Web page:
Why have Gold and Silver Gone Up in Price?
An article by Jon Clarke
It’s been a stellar week for precious metals so far, with gold smashing through its previous record price in pounds sterling and silver briefly breaking through the £18 per troy ounce mark. Since Monday, silver has risen by approximately 16.3%, with gold increasing by a more modest 3.31%.
Investors Seek Refuge
The uncertainty surrounding the economy has led many investors to seek security in precious metals as government bonds (gilts) and loose monetary policies offer little protection against the threat of future inflation.
A recently approved bailout by the European Union of €750 billion (£677 billion), which will come in the form of grants and loans, has recently been agreed in order to rebuild the hardest hit economies in continental Europe. Rather worryingly, all of this bailout money is set to be borrowed, which offers little in the way of optimism as it is likely to push already indebted countries into further financial hardship.
Similarly, the Federal Reserve has promised $2.6 trillion in support across a range of asset classes such as corporate bonds and ETFs, as a way of shoring up the American financial sector. Doubling down on their efforts to prevent a massive asset deflation, the Fed has increased its balance sheet to over 35% from its 2015 peak. As a result, the Fed’s balance sheet is now an eye-watering seven trillion dollars.
While 2- and 5-year gilt rates offering negative returns, even 10- and 30-year bonds still offer little in the way of confidence with yields close to zero. When adjusted for inflation, these sovereign bonds offer a real-terms loss on their investment. Is it any wonder then that gold and silver are doing so well?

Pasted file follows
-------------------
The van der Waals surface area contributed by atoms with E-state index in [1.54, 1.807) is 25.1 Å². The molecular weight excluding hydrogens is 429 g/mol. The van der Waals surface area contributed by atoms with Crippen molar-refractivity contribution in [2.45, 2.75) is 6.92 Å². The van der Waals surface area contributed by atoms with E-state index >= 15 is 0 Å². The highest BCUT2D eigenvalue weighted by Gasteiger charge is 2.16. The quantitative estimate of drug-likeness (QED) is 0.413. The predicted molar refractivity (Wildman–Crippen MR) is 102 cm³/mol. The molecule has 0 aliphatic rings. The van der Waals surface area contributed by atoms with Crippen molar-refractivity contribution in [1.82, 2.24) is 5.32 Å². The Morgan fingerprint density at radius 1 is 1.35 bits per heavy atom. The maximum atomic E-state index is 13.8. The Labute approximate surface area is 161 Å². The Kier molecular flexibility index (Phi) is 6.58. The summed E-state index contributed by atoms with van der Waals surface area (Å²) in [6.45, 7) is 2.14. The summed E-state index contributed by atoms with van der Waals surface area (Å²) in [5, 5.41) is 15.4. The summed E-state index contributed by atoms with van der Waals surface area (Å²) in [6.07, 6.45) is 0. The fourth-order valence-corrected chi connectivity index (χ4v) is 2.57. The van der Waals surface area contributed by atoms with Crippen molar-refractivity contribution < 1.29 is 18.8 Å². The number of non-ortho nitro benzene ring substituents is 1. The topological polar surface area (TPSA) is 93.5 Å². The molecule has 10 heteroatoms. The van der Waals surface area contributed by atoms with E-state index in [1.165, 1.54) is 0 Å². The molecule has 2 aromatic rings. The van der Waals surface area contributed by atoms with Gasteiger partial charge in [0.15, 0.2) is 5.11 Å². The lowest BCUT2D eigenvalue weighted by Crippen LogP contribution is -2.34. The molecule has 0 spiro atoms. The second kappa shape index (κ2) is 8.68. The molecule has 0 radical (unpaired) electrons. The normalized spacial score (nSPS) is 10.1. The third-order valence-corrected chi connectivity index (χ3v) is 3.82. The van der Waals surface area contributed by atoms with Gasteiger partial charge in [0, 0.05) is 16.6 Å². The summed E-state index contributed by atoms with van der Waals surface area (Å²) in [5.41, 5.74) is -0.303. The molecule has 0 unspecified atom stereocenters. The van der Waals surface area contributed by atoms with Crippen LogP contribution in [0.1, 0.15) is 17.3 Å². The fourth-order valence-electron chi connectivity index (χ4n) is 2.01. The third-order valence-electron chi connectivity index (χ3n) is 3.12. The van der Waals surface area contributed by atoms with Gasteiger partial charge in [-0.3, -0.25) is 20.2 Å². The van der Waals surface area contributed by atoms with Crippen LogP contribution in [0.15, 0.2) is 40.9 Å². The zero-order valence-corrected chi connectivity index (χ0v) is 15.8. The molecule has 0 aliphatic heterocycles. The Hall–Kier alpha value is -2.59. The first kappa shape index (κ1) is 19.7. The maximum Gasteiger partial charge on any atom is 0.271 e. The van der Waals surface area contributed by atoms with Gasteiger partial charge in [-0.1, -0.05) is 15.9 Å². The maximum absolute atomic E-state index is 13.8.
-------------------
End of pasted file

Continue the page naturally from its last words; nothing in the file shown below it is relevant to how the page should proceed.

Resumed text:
Gold Nears Record Price, Silver Breaks Out
Much of the confidence for investors lies in silver and gold, as can be seen in its recent performances. Gold in particular serves as an incredibly reliable asset, especially in downturns such as the one we are currently in. Gold is currently priced at £1,490.38 ($1,902.20) per troy ounce, which is within touching distance of the US dollar record set in September 2011. Silver is sitting at £17.89 ($22.84) per troy ounce, breaking out of its price range it had been sitting on since late May.
As investors seek to increase their holdings, and new investors enter the market, the prices of gold and silver could very well be pushed higher. Are the grand predictions and forecasts on the future movements on both precious metals about to come true? Watch this space.
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